Free = Worthless: Information Can’t Be Free
Ian Lurie Jul 6 2009
Oh, the humanity. I owe Chris Anderson an apology for this one. After rereading it this morning, I was horrified. Did I really write this? Don’t get me wrong: I do NOT think ‘free’ is a good idea. Nor do I think ‘information wants to be free’ will win out over ‘information wants to be expensive’. But I singled out Chris’ book because I happened to listen to it. What I write below makes a lot more sense as a general argument against ‘free’ as a business model. However, I’ll leave this up, so you can all enjoy my embarrassment. Now I’m going to head off to chew on my foot a little longer.
In ‘Free: The Future of a Radical Price’, Chris Anderson says ‘information wants to be free’ and goes on a utopian tirade about how wonderful things will happen as free information hits critical mass.
Mistake 1: It doesn’t add up
First, since I’m a picky History major: Anderson interprets Stewart Brand’s original quote, but something doesn’t add up:
On the one hand information wants to be expensive, because it’s so valuable. The right information in the right place just changes your life. On the other hand, information wants to be free, because the cost of getting it out is getting lower and lower all the time. So you have these two fighting against each other.
Brand isn’t saying that all information should be free. He’s saying it wants to be free. And that it wants to be expensive at the same time. Anderson takes that quote, deletes analyzes it in a way that makes sense (that there’s a tension between free and expensive information) and then goes on talking about how free will win out in the end. That’s where our opinions differ. A lot.
I expanded on my explanation here a bit. He didn’t so much ignore or delete as bob and weave a bit. I still don’t agree with his analysis though. Ultimately ‘expensive’ must win out over ‘free’ or you end up with marginal quality.
Mistake 2: Information isn’t self-replicating
While information may want to be free, intelligence doesn’t. Talent doesn’t. And hard work by intelligent, competent people doesn’t want to be free.
Information doesn’t spring out of the ground. It’s created by people. And good information is created by good people.
Mistake 3: Over-generalizing
Marginal information may want to be free.
Crappy information may want to be free.
All other information has value.
Example: I write this blog to attract clients and boost my soggy and unpredictable ego. It’s not a humanitarian exercise. If it didn’t pay, I wouldn’t do it.
What’s really happening
This is where all you ‘free’ fans say “Whoa, Ian, you’re an idiot. Look what happened to the music industry”.
The music industry isn’t collapsing because music ‘wants to be free’. It’s collapsing because lots of people are stealing, and music executives are reactionary nubwits. Caught in the middle are talented musicians, who work hard to create the tunes we love, only to have them stolen and placed on a file sharing site by a sweaty-palmed 12 year old in Terre Haute.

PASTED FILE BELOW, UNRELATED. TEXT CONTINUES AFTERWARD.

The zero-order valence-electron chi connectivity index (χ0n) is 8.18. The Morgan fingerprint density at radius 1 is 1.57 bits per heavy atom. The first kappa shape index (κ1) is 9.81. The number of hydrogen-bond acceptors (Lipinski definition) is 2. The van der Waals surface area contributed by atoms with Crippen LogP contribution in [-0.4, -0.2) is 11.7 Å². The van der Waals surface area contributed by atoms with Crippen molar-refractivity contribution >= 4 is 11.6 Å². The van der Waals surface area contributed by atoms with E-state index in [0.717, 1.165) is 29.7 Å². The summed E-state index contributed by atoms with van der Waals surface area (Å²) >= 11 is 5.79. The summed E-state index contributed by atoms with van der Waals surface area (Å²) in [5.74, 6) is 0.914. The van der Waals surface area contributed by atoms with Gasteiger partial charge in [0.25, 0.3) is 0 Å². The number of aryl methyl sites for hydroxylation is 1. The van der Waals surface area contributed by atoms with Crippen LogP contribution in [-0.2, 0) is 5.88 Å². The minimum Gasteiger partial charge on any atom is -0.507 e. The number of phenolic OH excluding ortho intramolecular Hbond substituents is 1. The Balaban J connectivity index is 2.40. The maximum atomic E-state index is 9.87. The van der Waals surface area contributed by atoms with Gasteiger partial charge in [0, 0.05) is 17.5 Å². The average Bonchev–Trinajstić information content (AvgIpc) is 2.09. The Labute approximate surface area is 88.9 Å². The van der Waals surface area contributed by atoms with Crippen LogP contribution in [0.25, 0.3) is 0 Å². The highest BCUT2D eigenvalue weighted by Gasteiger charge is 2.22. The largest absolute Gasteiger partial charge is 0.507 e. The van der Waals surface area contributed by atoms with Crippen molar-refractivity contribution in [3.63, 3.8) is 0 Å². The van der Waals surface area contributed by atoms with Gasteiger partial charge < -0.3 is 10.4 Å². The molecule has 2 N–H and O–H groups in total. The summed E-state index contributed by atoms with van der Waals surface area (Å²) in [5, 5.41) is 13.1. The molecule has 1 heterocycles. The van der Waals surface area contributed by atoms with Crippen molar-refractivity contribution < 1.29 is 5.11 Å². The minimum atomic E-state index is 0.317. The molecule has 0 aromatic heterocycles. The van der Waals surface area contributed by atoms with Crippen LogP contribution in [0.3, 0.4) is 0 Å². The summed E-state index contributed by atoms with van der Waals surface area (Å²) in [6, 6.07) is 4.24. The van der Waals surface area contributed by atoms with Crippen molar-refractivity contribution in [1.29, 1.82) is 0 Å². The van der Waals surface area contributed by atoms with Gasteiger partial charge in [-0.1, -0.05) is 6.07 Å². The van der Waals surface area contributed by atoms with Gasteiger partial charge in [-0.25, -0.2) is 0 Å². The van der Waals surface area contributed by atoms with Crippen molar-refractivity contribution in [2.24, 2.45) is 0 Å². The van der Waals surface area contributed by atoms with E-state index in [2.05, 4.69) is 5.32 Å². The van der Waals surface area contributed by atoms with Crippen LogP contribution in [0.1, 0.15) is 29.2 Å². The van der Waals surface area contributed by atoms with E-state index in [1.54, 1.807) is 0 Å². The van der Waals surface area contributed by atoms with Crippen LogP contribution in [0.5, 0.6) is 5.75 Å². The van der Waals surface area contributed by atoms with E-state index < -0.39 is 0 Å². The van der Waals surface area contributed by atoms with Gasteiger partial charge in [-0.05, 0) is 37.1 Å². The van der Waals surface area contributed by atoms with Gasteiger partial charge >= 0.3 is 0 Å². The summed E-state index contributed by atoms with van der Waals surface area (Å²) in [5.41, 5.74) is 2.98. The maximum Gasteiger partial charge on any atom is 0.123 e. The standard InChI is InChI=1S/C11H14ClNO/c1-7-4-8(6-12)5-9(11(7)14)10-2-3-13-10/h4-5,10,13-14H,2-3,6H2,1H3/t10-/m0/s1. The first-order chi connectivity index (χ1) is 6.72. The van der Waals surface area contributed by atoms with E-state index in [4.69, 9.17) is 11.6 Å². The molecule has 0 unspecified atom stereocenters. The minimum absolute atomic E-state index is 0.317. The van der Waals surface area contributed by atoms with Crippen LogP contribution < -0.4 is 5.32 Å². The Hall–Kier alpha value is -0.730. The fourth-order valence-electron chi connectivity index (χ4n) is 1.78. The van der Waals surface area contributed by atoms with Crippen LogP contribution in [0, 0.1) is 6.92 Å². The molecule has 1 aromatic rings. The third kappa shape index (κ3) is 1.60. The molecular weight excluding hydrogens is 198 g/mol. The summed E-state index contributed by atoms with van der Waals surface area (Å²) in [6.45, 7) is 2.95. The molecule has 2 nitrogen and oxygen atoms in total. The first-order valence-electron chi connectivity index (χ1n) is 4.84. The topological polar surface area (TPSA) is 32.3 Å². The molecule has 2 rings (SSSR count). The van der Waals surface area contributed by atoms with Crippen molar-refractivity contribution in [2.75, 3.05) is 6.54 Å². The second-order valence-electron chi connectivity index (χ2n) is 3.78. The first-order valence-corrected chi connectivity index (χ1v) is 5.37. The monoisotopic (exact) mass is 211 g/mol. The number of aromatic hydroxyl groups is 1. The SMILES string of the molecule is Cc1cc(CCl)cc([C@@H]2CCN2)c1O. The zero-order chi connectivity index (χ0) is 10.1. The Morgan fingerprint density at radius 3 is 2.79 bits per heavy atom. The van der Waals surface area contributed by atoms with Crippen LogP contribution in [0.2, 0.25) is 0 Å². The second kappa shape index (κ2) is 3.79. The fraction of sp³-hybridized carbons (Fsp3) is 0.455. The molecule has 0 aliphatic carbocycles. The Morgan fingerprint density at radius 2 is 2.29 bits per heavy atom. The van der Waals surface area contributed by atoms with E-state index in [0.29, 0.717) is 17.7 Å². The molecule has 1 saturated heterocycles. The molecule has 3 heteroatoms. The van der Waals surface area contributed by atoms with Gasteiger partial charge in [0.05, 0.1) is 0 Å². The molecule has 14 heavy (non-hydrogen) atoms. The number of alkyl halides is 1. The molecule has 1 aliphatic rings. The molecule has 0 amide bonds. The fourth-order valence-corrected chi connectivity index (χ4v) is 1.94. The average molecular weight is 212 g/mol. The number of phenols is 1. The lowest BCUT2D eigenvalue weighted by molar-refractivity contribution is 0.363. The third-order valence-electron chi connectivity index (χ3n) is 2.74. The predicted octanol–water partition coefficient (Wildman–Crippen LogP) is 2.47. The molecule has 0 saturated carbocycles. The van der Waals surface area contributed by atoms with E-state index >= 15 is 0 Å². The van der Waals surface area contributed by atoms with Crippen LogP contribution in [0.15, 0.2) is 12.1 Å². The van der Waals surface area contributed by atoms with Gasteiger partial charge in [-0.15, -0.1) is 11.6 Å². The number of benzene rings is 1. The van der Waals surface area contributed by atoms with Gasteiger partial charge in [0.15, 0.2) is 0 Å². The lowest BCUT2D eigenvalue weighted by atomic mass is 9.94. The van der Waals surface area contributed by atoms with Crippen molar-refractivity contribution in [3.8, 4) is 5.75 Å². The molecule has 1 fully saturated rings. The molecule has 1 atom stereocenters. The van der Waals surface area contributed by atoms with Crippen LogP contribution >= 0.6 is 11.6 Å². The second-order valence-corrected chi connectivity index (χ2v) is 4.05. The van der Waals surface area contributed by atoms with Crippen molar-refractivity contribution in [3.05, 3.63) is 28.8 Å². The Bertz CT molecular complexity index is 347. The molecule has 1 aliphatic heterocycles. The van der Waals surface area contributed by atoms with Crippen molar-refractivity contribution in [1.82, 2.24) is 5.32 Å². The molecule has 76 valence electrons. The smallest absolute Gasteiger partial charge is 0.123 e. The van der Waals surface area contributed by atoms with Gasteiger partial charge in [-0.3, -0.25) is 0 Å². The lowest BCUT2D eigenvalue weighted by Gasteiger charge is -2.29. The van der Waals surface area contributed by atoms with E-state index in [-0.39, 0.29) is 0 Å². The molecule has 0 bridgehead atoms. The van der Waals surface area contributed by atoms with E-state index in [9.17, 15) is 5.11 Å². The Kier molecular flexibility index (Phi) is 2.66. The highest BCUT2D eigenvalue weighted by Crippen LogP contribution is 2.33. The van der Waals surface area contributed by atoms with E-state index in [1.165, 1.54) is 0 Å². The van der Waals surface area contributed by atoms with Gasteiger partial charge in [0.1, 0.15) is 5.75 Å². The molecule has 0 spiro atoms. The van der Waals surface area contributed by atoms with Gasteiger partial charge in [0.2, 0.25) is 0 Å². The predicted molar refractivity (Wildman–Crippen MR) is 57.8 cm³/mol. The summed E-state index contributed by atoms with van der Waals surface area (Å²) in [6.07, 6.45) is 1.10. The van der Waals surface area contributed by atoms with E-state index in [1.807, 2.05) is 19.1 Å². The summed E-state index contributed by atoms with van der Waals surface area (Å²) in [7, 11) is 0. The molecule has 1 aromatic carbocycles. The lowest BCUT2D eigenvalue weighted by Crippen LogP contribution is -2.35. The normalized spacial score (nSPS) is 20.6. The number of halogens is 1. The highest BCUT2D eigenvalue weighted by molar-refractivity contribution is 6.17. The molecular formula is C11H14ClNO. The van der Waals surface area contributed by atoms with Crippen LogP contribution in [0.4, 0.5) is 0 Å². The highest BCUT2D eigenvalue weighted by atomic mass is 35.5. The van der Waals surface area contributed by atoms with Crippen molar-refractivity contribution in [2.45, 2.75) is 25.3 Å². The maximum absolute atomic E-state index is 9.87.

Newspapers are collapsing because they didn’t keep up. It’s not some sociological phenomenon. It’s an economic catastrophe of the 1st order.
The mantra that Anderson hopes will sell lots of books (oh the irony) is the product of one generation of professionals who didn’t understand that the model was changing, and another generation who think looting is OK.
Free sucks. If you want something valuable, pay for it. If you don’t want to pay, don’t whine at me when you’re misinformed, sick of lousy music and spending more time trying to find accurate information than you do reading it.
How to fix it
Want to fix the information economy?
Find a way to separate distribution from value. Create a way to sell songs for $.59 that lets me play them on all my devices. Take advantage of abundant distribution and technology to make information a more profitable proposition.
Develop better compression algorithms. Find ways to get the same song onto any device, from a cell phone to a CD player, and bill me instantly. At that point, stealing is too much work.
Make distribution more and more efficient, so you can sell higher volumes at a lower price and still pay the creators what they’re worth.
Declaring information should be ‘free’ is short-sighted and unsustainable. Make information free and you’ll get what you pay for.
What really strikes me most, though, is the hypocrisy. Chris, practice what you preach. Why not give your book away, online, for $0.00? After all, information wants to be free…
I totally screwed up on this one. Chris will be releasing digital versions of the book, for free, over the next two weeks. You can read his book online, for free, here.
CEO & Founder
Ian Lurie is CEO and founder of Portent Inc. He’s recorded training for Lynda.com, writes regularly for the Portent Blog and has been published on AllThingsD, Forbes.com and TechCrunch.
Ian speaks at conferences around the world, including SearchLove, MozCon, SIC and ad:Tech. Follow him on Twitter at portentint. He also just published a book about strategy for services businesses: One Trick Ponies Get Shot, available on Kindle.